I’ve had pastors and leaders tell their stories of psychological games played in the church. What is interesting is that it doesn’t matter where in the world you are, these odd and humorous experiences are the same across the board. One of the favorites is “Pastor Says.” The majority of pastors have been unsuspecting losers of this game.

If you’ve played the game “Simon Says,” you can pretty much guess what happens here. The pastor is wrongly cited on some issue. “The pastor wants…” or, “The pastor says…” or, “The pastor doesn’t want…” There doesn’t have to be any evidence whatsoever for the false assertion. It’s just used routinely by those who need the pastor’s authority to confirm or add weight to their opinion on a matter. “Well, this is just what Pastor Joe said he wanted.” In most cases, the matter is settled right at the spot. No one really wants to argue with the pastor, and those who do, see this as an excellent opportunity to further their antagonism towards him.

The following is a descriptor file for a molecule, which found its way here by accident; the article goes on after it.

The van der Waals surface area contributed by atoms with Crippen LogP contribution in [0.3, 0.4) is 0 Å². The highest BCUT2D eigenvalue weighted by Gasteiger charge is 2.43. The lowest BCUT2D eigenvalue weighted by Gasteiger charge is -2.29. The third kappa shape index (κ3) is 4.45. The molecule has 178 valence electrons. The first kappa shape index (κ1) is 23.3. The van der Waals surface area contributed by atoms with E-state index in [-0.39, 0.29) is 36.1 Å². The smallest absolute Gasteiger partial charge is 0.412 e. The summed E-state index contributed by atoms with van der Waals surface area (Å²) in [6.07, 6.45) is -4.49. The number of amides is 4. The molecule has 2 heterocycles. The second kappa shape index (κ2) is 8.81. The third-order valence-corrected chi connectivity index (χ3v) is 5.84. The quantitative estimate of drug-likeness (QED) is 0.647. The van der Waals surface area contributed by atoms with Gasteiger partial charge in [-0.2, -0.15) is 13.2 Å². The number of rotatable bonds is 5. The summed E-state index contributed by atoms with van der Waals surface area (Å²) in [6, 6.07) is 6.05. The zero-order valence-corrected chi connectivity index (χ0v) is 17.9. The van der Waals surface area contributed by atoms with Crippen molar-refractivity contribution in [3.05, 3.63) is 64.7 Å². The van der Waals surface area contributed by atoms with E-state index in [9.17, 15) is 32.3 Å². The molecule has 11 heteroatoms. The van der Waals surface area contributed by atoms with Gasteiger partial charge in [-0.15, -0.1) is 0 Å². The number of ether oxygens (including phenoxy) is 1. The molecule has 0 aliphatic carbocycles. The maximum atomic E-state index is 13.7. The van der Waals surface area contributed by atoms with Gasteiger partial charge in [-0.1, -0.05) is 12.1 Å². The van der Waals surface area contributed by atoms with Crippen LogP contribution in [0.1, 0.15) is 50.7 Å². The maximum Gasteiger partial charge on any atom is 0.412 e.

Such statements may alienate others who will never go to the pastor and ask whether he really said it or not. All he’ll ever notice is that some people are no longer friendly or warm toward him, or seem to have a disapproving scowl on their faces when he preaches on Sunday morning. If he goes to them and asks them if there’s anything wrong, he is assured that “everything is fine.”

The pastor is the consistent loser of this game. Know what I mean?

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